Toss India. Kapil Dev put England in, believing that the ball would swing early in the day. In the event it did not. The pitch, slow and providing turn, was more suited to spin bowling, thought to be India's strength but countered masterfully by Gooch (136 balls, eleven fours) and Gatting (62 balls, five fours). Adopting a policy of sweeping and pulling the two slow left-arm bowlers, they put on 117 in nineteen overs. And when Gooch, who survived a difficult running chance to Srikkanth when 82, was fourth out, caught on the midwicket boundary in the 43rd over - Gatting was out in the 41st - Lamb (29 balls) saw that another 51 runs were added.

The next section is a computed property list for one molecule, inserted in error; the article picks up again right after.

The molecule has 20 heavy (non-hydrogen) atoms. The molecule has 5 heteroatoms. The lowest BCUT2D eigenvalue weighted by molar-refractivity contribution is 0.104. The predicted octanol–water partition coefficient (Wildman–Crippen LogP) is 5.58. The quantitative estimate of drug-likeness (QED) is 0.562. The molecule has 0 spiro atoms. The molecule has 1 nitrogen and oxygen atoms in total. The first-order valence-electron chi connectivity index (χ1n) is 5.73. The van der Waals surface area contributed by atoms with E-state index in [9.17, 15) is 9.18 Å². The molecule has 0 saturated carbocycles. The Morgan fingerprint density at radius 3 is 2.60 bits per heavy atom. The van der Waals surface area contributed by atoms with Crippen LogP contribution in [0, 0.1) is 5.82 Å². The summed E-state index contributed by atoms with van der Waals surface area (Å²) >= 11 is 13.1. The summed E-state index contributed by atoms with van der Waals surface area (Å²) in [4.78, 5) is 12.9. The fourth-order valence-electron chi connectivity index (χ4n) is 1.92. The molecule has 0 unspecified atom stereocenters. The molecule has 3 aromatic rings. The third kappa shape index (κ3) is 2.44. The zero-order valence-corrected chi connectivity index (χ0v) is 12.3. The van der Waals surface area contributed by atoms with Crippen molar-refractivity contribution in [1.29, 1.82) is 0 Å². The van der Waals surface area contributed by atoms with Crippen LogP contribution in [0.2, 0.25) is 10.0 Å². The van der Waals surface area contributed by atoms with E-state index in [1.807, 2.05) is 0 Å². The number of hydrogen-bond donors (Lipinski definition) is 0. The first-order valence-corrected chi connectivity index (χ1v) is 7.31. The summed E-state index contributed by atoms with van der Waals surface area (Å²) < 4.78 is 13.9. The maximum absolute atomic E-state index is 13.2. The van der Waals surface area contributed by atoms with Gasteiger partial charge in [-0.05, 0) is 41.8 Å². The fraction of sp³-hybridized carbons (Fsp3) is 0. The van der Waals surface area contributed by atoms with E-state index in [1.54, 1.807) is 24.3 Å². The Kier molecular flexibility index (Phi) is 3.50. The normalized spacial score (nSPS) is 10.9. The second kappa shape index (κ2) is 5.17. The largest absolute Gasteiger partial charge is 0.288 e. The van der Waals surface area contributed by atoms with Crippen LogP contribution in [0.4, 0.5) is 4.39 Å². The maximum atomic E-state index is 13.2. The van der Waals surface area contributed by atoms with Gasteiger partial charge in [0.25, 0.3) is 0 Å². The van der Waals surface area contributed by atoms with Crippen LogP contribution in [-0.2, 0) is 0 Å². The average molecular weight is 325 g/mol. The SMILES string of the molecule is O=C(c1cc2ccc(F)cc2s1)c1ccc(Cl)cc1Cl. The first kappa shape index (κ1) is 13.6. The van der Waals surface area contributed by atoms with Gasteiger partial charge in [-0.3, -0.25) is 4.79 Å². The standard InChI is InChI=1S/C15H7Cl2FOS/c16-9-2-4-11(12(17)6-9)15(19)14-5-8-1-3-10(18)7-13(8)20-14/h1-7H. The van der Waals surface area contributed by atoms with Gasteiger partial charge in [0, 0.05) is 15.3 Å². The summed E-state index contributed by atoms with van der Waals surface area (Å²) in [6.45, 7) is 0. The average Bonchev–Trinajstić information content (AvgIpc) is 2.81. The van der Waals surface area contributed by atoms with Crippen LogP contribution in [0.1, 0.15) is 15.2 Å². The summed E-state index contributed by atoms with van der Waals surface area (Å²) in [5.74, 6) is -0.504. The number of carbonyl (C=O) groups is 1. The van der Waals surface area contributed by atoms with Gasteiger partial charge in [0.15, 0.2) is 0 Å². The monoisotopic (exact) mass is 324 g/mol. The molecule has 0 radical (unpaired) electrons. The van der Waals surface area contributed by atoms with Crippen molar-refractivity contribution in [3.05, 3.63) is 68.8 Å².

India, with Vengsarkar unable to play because of a stomach upset, suffered an early setback when DeFreitas knocked over Gavaskar's off stump. It was the break England wanted, and they never let India take the initiative. Srikkanth (55 balls) and Sidhu (40 balls), both strokeplayers, did not manage a single boundary.

When Azharuddin and Pandit took 27 from Hemmings's first three overs, Gooch bowled three tidy overs and Foster struck again to remove Pandit. Kapil Dev fell victim to his own impetuosity, caught on the midwicket boundary immediately after Gatting had stationed himself there. For Hemmings, it was the start of a 34-ball spell in which he took four for 21, his next wicket being the important one of Azharuddin (74 balls, seven fours). With five wickets and ten overs in hand, India were looking for five runs an over, but with Azharuddin gone, panic and recklessness set in. Shastri remained a potential threat until the last, but Lamb's marvellous running catch, to put paid to Chetan Sharma's first-ball fling, was testimony to England's allround commitment.

Man of the Match G. A. Gooch.